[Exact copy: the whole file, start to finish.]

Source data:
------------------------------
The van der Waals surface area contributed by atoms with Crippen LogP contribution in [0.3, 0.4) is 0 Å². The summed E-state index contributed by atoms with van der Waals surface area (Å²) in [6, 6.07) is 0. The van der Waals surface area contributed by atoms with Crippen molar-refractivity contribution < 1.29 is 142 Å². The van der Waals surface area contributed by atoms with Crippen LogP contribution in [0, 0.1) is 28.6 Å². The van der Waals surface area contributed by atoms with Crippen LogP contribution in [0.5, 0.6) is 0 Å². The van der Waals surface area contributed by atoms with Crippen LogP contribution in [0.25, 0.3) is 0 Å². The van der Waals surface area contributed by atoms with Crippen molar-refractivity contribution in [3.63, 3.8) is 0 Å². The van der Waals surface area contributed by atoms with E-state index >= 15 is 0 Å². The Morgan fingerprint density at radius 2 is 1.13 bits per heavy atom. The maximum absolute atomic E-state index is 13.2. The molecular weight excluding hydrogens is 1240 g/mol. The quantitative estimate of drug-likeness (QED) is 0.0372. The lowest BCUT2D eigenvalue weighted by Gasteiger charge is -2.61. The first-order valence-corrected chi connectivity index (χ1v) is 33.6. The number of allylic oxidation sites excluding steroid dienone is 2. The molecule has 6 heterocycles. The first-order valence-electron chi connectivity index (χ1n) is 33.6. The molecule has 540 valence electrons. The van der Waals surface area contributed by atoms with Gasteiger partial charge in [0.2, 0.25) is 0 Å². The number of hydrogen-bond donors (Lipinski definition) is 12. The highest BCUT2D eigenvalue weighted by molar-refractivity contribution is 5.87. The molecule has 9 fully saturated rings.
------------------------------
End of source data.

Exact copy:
The van der Waals surface area contributed by atoms with Crippen LogP contribution in [0.3, 0.4) is 0 Å². The summed E-state index contributed by atoms with van der Waals surface area (Å²) in [6, 6.07) is 0. The van der Waals surface area contributed by atoms with Crippen molar-refractivity contribution < 1.29 is 142 Å². The van der Waals surface area contributed by atoms with Crippen LogP contribution in [0, 0.1) is 28.6 Å². The van der Waals surface area contributed by atoms with Crippen LogP contribution in [0.5, 0.6) is 0 Å². The van der Waals surface area contributed by atoms with Crippen LogP contribution in [0.25, 0.3) is 0 Å². The van der Waals surface area contributed by atoms with Crippen molar-refractivity contribution in [3.63, 3.8) is 0 Å². The van der Waals surface area contributed by atoms with E-state index >= 15 is 0 Å². The Morgan fingerprint density at radius 2 is 1.13 bits per heavy atom. The maximum absolute atomic E-state index is 13.2. The molecular weight excluding hydrogens is 1240 g/mol. The quantitative estimate of drug-likeness (QED) is 0.0372. The lowest BCUT2D eigenvalue weighted by Gasteiger charge is -2.61. The first-order valence-corrected chi connectivity index (χ1v) is 33.6. The number of allylic oxidation sites excluding steroid dienone is 2. The molecule has 6 heterocycles. The first-order valence-electron chi connectivity index (χ1n) is 33.6. The molecule has 540 valence electrons. The van der Waals surface area contributed by atoms with Gasteiger partial charge in [0.2, 0.25) is 0 Å². The number of hydrogen-bond donors (Lipinski definition) is 12. The highest BCUT2D eigenvalue weighted by molar-refractivity contribution is 5.87. The molecule has 9 fully saturated rings.